My favorite Hoffman ever is Abbie Hoffman, the 1960s political radical, social activist, and guerrilla anarchist. He stirred it up, all right. He did it with a sense of humor. And for about one minute that seemed forever, he was my most surprising brush with celebrity.
If you’re not familiar with Abbie Hoffman’s antics back in the ’60s, give Aaron Sorkin’s just-released The Trial of the Chicago 7 a watch on Netflix (read the CultureMap review here). Sacha Baron Cohen, yes Borat, delivers a brilliant performance as Hoffman, on trial with six other political radicals accused of inciting a riot, and other mayhem, at the 1968 Democratic convention in Chicago.
Hoffman and Jerry Rubin organized the Youth International Party, the Yippies, and were determined to protest, specifically the Vietnam War, but everything that moved at the convention. Sorkin’s telling of the trial is a fascinating, satirical metaphor for the explosive ’60s decade.
The judge at the Trial of the Chicago Seven was Julius Hoffman, no relation to Abbie or me. Every time Abbie Hoffman called Julius Hoffman “dad” – bang, contempt of court. The defendants were found guilty of inciting a riot, and about a thousand contempt of court fines, but the verdicts were overturned on appeal.
Hoffman wrote several books during his career as a counter-culture jester. I’ve read them all: Revolution for the Hell of It, Woodstock Nation, Steal This Book, Vote!, To America With Love, Letters from the Underground, Soon To Be A Major Motion Picture, and Steal This Urine Test.
Steal This Book was so instructional that bookstores stopped stocking it — people were taking the title literally.
Hoffman went on the Merv Griffin Show in 1970 wearing a shirt made from the American flag. Producers blurred the shirt because they weren’t sure if Hoffman’s shirt amounted to desecration of the flag. Meanwhile, nobody seemed to mind when Roy Rogers and Dale Evans wore similar shirts. Hoffman later was arrested on drug charges and jumped bail while waiting to be sentenced.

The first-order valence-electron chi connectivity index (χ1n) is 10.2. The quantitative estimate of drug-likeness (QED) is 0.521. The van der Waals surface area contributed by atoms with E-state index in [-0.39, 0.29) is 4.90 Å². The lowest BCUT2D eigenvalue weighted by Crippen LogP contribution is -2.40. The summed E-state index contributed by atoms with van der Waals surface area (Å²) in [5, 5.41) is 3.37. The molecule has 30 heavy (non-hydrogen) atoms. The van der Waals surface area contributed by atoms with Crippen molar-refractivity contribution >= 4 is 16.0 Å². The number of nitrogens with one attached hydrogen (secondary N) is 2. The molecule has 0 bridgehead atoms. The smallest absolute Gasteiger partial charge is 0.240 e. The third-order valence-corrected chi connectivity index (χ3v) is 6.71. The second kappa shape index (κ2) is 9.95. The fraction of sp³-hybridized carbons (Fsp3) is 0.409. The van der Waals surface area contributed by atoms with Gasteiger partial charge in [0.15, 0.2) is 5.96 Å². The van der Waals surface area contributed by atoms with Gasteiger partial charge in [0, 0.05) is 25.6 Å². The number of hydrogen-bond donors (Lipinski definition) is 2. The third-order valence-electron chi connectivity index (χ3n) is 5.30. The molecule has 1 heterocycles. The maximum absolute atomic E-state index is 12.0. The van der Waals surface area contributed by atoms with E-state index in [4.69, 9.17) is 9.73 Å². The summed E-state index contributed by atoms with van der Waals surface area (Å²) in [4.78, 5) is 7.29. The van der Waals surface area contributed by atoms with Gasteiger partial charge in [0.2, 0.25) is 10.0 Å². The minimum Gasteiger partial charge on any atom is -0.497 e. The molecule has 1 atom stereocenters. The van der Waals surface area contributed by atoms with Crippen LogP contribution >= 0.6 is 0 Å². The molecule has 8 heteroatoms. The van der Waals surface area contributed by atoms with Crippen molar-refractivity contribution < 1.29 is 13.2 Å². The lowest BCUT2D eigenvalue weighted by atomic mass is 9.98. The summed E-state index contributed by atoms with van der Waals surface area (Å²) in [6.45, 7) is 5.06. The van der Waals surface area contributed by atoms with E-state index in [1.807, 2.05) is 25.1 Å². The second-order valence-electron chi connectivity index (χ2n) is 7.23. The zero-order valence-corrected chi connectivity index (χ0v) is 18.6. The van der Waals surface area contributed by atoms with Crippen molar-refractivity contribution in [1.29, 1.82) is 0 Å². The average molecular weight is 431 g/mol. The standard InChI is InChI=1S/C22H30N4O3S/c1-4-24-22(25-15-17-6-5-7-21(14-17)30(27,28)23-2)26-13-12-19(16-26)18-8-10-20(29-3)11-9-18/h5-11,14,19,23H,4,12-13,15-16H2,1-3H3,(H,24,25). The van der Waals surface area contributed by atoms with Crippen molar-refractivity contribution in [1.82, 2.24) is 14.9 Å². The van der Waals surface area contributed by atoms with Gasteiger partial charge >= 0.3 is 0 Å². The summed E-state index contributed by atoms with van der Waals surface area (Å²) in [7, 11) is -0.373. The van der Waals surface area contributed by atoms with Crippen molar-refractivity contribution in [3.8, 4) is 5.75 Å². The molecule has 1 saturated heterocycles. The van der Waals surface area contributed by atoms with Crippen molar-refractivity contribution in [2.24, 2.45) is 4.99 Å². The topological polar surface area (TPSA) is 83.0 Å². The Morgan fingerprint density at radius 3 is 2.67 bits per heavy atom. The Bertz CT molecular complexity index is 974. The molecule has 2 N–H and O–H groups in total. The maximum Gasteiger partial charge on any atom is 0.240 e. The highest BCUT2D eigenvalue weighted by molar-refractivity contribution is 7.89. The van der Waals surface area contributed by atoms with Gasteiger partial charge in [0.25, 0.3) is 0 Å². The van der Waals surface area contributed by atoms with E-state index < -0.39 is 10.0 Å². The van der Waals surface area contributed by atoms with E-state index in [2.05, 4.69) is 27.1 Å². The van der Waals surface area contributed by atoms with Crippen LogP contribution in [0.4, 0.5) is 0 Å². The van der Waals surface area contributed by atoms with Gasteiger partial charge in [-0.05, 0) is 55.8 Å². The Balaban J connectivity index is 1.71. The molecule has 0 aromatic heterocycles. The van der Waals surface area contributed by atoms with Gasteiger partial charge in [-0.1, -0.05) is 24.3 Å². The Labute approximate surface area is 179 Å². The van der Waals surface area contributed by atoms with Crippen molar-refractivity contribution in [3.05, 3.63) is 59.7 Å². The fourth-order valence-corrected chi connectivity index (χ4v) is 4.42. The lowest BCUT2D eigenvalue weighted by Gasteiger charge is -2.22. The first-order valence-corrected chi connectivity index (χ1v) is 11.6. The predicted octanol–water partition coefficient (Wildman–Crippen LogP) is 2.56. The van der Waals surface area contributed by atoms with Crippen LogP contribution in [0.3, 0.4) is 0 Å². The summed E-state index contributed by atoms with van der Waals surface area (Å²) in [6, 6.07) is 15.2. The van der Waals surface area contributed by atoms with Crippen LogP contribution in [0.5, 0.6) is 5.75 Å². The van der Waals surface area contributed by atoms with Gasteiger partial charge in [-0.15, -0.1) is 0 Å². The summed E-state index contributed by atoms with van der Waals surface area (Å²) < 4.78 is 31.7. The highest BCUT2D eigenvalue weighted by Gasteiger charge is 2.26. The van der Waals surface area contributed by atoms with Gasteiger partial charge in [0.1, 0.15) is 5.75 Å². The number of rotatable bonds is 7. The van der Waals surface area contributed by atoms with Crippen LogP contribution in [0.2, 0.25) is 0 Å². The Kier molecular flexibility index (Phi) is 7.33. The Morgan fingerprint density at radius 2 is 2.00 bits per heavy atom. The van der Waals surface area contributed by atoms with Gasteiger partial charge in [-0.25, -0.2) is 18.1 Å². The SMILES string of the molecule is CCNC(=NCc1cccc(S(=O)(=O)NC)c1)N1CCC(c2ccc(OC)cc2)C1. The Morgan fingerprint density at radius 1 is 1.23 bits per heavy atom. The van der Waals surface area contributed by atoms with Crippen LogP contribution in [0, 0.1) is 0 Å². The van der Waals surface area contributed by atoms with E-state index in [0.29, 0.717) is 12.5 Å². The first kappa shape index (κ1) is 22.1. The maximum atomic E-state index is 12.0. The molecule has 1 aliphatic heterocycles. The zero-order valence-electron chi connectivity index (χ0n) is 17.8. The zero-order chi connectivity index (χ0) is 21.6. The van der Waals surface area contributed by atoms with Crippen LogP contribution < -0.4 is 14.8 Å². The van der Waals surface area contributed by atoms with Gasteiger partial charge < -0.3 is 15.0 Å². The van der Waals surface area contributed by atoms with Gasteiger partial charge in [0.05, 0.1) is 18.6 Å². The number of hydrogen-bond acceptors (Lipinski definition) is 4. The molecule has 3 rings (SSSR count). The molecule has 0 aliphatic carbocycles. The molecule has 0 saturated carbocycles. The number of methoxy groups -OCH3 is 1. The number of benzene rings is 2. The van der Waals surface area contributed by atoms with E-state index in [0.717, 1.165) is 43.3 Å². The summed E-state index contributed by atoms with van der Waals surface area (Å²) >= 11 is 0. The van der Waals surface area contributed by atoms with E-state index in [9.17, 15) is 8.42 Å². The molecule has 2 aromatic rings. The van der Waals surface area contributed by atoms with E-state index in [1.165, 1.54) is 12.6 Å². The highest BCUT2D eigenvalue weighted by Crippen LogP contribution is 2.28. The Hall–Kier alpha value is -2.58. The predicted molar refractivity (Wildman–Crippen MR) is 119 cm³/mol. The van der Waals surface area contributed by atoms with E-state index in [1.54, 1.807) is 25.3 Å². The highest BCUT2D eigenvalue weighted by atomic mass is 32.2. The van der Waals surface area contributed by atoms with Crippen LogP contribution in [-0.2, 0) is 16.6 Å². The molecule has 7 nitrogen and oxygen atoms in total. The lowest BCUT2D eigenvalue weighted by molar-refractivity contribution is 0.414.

He had cosmetic surgery on his face, adopted the name Barry Freed, and became an environmentalist. He eventually revealed his identity, was sentenced to one year in jail and was released after four months. A few years later, Hoffman killed himself by overdosing in phenobarbital and alcohol.
Okay, now for my strangest celebrity brush. I attended a press conference in New York where Hoffman and other members of the Chicago Seven spoke. They were seated behind a table with name plates in front of them.
When it was over, I snuck up and stole the cardboard name plate with Hoffman’s name. I found Hoffman in the hotel lobby and approached him, I told him,
“My name is Hoffman, too. We’re not related, but you’re my favorite Hoffman. Would you sign this name plate for me?”
And that’s when Abbie Hoffman, a leading architect of protest in the wild ’60s, tackled me, knocking me to the floor. It was a weird moment for sure. Was he serious? Did I say something that he found insulting? Was he going to hurt me?
I grabbed his arms so he couldn’t hit me. We rolled around on the floor for about a minute, when he started laughing and let me up. He signed the name plate and asked if I was sure we weren’t related. I assured him that we weren’t, but I wish.
The next dog I adopted, I named Abby. His son is named Andrew — so’s mine. The cardboard name plate is yellowing now, but it still sits on my desk at home.